The possibilities for volunteering are nearly endless. They include such varied activities as working for a local political campaign, tutoring children and serving food at a pantry. Talk with your clients about their hobbies to help them identify volunteer opportunities that match their particular interests. Clients who love animals might consider volunteering at an animal shelter, while those who love to garden can volunteer at a park or botanical garden. People with an interest in history or art can volunteer at museums or historic homes. You can point clients with a passion for travel toward programs such as Road Scholar's learning adventures, which offer educational and service trips to places around the world. And for clients interested in the outdoors, you might suggest volunteering to lead nature hikes, teach an outdoor education class or serve as a campground host for a national park, state park or local conservation area.
Many organizations can help find opportunities specifically for people 55 and older. ReServe connects professionals ages 55 and older with volunteer work in their field, whether it's marketing, event planning, fundraising, administrative support or IT. Some nonprofits offer opportunities for seniors in specific professions, such as the Medical Reserves Corp, which aims to improve the health and safety of local communities, and the International Senior Lawyers Project, which provides pro bono legal assistance for organizations in developing countries. The Senior Corps has a number of programs for volunteers 55 and older, including one that connects volunteers with children in schools and youth facilities. For an added incentive, some school districts offer property tax rebates in exchange for time volunteering in the classroom.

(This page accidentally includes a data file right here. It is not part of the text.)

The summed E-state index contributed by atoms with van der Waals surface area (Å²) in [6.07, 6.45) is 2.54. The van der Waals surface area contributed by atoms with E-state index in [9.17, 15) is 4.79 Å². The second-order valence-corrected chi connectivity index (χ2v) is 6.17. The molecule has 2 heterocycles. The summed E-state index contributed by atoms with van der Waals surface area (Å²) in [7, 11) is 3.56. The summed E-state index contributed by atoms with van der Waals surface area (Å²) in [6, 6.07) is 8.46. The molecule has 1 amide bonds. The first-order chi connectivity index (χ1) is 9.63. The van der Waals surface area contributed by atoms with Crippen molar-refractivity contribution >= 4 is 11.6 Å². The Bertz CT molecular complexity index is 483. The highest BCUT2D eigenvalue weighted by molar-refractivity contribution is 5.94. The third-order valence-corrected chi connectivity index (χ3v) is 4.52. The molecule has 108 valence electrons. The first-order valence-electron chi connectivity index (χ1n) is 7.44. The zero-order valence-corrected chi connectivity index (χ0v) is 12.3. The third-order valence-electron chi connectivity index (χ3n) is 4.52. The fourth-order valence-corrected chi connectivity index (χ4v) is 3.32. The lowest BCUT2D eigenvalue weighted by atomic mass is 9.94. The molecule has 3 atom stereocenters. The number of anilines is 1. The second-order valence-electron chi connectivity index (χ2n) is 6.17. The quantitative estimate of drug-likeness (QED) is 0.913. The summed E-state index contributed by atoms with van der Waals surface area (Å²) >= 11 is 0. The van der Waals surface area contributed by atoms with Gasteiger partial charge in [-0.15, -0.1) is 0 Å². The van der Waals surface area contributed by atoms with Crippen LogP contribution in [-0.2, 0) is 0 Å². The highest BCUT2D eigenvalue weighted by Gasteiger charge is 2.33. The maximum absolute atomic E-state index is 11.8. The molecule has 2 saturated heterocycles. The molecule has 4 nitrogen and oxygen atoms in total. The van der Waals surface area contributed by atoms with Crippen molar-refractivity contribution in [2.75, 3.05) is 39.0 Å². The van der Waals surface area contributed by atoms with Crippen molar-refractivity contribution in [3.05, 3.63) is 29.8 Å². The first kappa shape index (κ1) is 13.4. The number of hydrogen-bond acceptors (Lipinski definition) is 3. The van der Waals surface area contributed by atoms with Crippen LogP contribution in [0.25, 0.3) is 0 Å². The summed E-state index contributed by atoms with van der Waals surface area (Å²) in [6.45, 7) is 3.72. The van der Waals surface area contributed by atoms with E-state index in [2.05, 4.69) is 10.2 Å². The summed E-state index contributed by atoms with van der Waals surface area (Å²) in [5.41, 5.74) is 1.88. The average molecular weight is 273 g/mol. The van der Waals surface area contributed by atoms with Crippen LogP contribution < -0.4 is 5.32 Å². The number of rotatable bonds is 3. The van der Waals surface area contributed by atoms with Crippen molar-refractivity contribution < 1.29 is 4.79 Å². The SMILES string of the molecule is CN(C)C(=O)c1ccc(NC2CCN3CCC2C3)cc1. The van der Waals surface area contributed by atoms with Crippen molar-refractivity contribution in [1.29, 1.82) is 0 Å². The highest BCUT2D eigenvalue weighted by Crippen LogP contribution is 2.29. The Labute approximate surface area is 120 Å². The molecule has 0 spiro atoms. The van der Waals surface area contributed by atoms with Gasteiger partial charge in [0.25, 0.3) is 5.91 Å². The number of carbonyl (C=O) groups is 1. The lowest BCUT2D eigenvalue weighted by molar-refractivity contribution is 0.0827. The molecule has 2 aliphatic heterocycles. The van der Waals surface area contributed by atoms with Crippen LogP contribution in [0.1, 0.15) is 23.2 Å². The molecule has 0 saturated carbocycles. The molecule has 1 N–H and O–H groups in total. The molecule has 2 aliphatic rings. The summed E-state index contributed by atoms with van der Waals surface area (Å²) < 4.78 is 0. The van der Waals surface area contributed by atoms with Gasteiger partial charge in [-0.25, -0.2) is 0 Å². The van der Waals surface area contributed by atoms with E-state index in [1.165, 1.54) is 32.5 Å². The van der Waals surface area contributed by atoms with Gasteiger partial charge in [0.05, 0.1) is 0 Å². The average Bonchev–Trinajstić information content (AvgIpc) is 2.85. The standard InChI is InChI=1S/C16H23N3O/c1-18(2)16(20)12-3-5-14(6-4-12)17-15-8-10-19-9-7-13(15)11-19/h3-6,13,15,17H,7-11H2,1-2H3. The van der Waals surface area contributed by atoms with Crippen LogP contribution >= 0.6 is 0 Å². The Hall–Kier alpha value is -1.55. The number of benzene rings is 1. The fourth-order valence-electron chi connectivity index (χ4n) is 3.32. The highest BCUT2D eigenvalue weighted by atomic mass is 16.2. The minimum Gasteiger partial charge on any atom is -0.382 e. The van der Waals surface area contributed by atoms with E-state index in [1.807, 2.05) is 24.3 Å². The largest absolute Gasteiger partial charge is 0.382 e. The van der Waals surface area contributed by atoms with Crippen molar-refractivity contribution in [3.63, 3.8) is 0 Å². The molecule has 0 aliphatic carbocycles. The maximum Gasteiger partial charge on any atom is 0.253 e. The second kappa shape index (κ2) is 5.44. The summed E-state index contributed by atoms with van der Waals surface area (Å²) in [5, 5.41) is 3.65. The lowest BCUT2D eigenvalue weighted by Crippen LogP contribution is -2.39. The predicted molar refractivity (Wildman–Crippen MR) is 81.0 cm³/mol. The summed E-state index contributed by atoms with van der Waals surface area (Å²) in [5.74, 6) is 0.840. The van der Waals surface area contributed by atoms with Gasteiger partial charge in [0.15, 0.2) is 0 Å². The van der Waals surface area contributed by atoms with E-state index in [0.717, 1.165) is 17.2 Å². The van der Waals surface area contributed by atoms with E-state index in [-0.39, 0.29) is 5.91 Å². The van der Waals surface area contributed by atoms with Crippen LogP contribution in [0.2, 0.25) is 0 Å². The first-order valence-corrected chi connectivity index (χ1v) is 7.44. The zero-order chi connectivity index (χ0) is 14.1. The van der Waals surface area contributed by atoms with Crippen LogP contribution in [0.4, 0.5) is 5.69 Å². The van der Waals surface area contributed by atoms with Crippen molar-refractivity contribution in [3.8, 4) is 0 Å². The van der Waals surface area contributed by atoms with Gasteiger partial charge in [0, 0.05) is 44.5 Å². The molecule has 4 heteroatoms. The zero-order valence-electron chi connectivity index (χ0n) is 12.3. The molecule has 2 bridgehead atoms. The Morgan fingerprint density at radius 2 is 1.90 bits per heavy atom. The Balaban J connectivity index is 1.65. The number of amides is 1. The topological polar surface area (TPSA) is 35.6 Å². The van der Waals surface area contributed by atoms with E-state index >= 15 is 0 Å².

Make sure your clients' portfolios include a wide variety of assets. A guaranteed income source such as a variable annuity can help give your widowed clients needed peace of mind. But don't neglect to discuss the need for a balanced social portfolio, which can play just as big a role in helping your clients through difficult times. Volunteering should take a central place in many social portfolios, especially those of recently widowed clients. By encouraging these clients to volunteer, they'll not only live happier and healthier lives, they'll be more likely to repay you with their continued loyalty.
1 Stanford Center on Longevity, “The Sightlines Project: Seeing Our Way to Living Long, Living Well in 21st Century America,” February 2016
2 "The Health Benefits of Volunteering," Corporation for National and Community Service, 2007. (www.nationalservice.gov)
3 "The Effect of Widowhood on Husbands' and Wives' Physical Activity," Journal of Behavioral Medecine, August 2014
4 "The Health Benefits of Volunteering"
5 "Simple Changes, Big Rewards," Harvard Medical School, 2014. (www.health.harvard.edu)
6 "The Health Benefits of Volunteering"
8 "How Altruism Could Help Get You Hired," Wall Street Journal, August 2013 (www.blogs.wsj.com)
10 ReServe, 2017 (www.reserveinc.org)
11 Medical Reserve Corps, 2017 (www.mrc.hhs.gov)
12 International Senior Lawyers Project (www.islp.org)
13 Corporation for National and Community Service (www.nationalservice.gov)